Khalid Shaikh Mohammed fingered his long, henna-dyed beard and stared down in silence on Saturday, pointedly ignoring a military commissions judge asking in vain whether the self-described architect of the Sept. 11 attacks understood what was being said and whether he was willing to be represented by his defense lawyers.
Minutes later, Ramzi bin al Shibh, another of the five detainees arraigned on Saturday as accused conspirators in the attacks, stood, knelt and started praying. Later, he shouted at the judge that he should address their complaints about prison conditions because “maybe you are not going to see me again.”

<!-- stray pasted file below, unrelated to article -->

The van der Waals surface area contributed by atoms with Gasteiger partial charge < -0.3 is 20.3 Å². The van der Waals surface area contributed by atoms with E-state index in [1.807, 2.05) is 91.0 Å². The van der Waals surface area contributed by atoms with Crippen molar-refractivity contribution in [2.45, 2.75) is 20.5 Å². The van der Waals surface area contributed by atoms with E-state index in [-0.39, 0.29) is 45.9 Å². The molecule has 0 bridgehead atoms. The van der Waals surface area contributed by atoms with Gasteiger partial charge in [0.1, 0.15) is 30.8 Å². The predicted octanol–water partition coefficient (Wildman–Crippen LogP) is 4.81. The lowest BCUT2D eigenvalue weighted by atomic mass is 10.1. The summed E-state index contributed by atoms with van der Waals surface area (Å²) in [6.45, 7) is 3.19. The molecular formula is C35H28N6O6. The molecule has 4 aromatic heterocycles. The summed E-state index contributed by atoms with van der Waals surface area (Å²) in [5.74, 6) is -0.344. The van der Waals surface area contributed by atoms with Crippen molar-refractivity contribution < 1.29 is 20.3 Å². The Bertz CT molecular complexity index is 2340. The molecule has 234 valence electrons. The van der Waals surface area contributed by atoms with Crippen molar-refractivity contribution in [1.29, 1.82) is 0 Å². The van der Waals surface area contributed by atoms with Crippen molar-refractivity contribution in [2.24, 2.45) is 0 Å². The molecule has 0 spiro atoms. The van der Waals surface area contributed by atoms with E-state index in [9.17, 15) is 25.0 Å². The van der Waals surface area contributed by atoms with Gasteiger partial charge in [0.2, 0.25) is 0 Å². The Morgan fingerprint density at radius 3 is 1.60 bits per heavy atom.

“Maybe they are going to kill us and say that we have committed suicide,” he added.
One defendant, Walid bin Attash, was wheeled into the courtroom in a restraint chair for reasons that were not disclosed.
Amid disruptions both passive and aggressive, the government’s attempt to restart its efforts to prosecute the five defendants in the long-delayed Sept. 11 case got off to a slow and rocky start in a trial that could ultimately result in their execution.